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The Christian Faith and the Financial Crisis
Part Two: The Financial Crisis (6)


Griffiths's criticism of the British banking system is in principle rather similar. It comes in the form of a pamphlet - Competition in Banking - published by the IEA in 1970, (6) at a moment when Edward Heath's government had just come in on a programme which rather resembled the policy associated ten years later with Margaret Thatcher. As the Editor's introduction says: 'Mr Griffiths' study is a timely contribution to academic and public discussion at a time when a new government, notably in the statements of the Prime Minister, is for the first time in decades, sounding a new note of economic philosophy in emphasising the importance of competition in all sectors of the economy ...' (p.4) The IEA was soon to be disappointed in Edward Heath as he found himself having to adapt to the then apparently overwhelming force of trade union power.

(6) Brian Griffiths: Competition in Banking, Hobart Paper 51, London, Institute of Economic Affairs, 1970.

Competition in Banking makes interesting reading nowadays - a glimpse into a world that is now long gone. It was a world in which the interest rates charged by the banks for their various services were pegged to the Bank Rate, the interest charged by the Bank of England, so that, since the Bank of England was controlled by the government, the government could dictate the whole range of interest rates charged by the major clearing banks. In addition Griffiths describes various devices by which the government could steer credit into socially desirable ends. 'In December 1964' he tells us for example:

'the Governor of the Bank of England issued a letter to all financial institutions establishing priorities for lending. Exports, productive investments in manufacturing and agriculture, house purchase and building were to be given priority and lending to finance consumer expenditure, property development (other than house-building), imports of manufactured goods for home consumption and stock building were discouraged.' (p.27)

Credit was also steered by various means towards the public sector, with, on occasion, limits put on the amount that could be lent to the private sector:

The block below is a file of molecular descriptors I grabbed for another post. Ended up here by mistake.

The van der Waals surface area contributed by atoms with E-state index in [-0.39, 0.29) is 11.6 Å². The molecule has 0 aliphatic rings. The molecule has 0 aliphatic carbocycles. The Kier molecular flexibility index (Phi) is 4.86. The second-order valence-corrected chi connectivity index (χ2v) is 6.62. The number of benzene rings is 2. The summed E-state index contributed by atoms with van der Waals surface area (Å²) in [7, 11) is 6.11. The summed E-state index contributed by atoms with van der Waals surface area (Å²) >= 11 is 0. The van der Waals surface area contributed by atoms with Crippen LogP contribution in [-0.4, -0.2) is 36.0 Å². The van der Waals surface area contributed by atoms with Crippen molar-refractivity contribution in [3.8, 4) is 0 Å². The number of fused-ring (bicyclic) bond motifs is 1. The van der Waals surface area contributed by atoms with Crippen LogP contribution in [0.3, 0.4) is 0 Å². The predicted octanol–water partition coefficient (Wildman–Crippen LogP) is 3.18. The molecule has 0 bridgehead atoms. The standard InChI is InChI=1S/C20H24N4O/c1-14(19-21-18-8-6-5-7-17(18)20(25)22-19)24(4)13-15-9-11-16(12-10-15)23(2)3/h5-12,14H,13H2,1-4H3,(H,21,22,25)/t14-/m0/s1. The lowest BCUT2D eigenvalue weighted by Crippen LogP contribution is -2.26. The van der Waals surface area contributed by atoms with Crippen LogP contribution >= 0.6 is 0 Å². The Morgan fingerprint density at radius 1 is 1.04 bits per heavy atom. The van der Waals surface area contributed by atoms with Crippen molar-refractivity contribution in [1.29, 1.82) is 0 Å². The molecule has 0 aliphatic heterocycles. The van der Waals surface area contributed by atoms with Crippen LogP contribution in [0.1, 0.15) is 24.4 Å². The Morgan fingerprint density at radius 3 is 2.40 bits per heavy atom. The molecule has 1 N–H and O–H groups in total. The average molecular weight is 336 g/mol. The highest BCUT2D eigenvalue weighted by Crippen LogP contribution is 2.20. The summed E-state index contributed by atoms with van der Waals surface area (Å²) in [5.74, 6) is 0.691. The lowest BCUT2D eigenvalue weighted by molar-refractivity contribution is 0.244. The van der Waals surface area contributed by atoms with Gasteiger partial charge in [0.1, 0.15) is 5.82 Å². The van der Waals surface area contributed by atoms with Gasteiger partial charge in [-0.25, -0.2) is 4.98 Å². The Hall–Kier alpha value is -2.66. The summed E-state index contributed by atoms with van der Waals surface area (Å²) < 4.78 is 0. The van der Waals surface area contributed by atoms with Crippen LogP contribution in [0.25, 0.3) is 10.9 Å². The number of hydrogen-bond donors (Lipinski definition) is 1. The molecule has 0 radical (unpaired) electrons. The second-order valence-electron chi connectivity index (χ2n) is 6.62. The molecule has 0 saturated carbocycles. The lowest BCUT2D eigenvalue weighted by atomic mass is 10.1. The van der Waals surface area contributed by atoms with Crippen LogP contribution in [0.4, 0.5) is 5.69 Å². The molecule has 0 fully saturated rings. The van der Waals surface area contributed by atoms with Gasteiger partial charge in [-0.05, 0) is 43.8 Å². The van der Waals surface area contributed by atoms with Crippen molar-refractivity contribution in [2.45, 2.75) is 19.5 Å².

'if bank deposits remain constant and the quantity of credit lent to the private sector decreases, the banks are forced to hold either cash or government debt. Even though the yield on government debt is below that on advances [to the private sector - PB], it is higher than on cash. The placing of government debt and and the state of the gilt-edged market seem to have been the major preoccupations of the Bank's policy in this period. The Bank of England Quarterly Bulletin, in a comment on monetary policy, said that: "Neither interest rate policy nor credit policy is the long term consideration in debt management: this is rather to ensure so far as possible that suitable finance for the Exchequer is available."' [The quotation is from 'Official transactions in the gilt-edged market', Bank of England Quarterly Bulletin, June 1966 - PB]

Since the banks could not compete with each other by offering attractive interest rates on their different profit generating services, they had to compete by other attractions that were not necessarily in themselves profit-generating. These might include such things as ingenious advertising gimmicks, or impressive marble cladding; but he also mentions multiplying the number of branches, which presumably meant placing branches in places that would not other wise be served. It all invoked, in me at least, a certain feeling of nostalgia.